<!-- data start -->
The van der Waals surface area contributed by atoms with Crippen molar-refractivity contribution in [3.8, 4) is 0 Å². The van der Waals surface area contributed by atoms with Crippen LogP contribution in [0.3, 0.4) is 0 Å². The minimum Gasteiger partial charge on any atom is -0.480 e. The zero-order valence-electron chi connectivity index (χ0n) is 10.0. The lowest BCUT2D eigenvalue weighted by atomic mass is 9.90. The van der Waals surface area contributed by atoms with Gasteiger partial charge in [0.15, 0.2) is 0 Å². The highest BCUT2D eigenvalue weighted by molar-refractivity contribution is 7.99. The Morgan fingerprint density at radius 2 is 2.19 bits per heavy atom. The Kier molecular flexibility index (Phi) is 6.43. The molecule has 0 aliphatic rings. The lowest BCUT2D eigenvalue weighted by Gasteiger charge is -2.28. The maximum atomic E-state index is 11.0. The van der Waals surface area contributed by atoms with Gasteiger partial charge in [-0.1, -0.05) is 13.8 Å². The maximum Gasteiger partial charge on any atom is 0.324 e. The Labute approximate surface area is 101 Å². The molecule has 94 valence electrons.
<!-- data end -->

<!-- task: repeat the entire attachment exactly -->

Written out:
The van der Waals surface area contributed by atoms with Crippen molar-refractivity contribution in [3.8, 4) is 0 Å². The van der Waals surface area contributed by atoms with Crippen LogP contribution in [0.3, 0.4) is 0 Å². The minimum Gasteiger partial charge on any atom is -0.480 e. The zero-order valence-electron chi connectivity index (χ0n) is 10.0. The lowest BCUT2D eigenvalue weighted by atomic mass is 9.90. The van der Waals surface area contributed by atoms with Gasteiger partial charge in [0.15, 0.2) is 0 Å². The highest BCUT2D eigenvalue weighted by molar-refractivity contribution is 7.99. The Morgan fingerprint density at radius 2 is 2.19 bits per heavy atom. The Kier molecular flexibility index (Phi) is 6.43. The molecule has 0 aliphatic rings. The lowest BCUT2D eigenvalue weighted by Gasteiger charge is -2.28. The maximum atomic E-state index is 11.0. The van der Waals surface area contributed by atoms with Gasteiger partial charge in [-0.1, -0.05) is 13.8 Å². The maximum Gasteiger partial charge on any atom is 0.324 e. The Labute approximate surface area is 101 Å². The molecule has 94 valence electrons.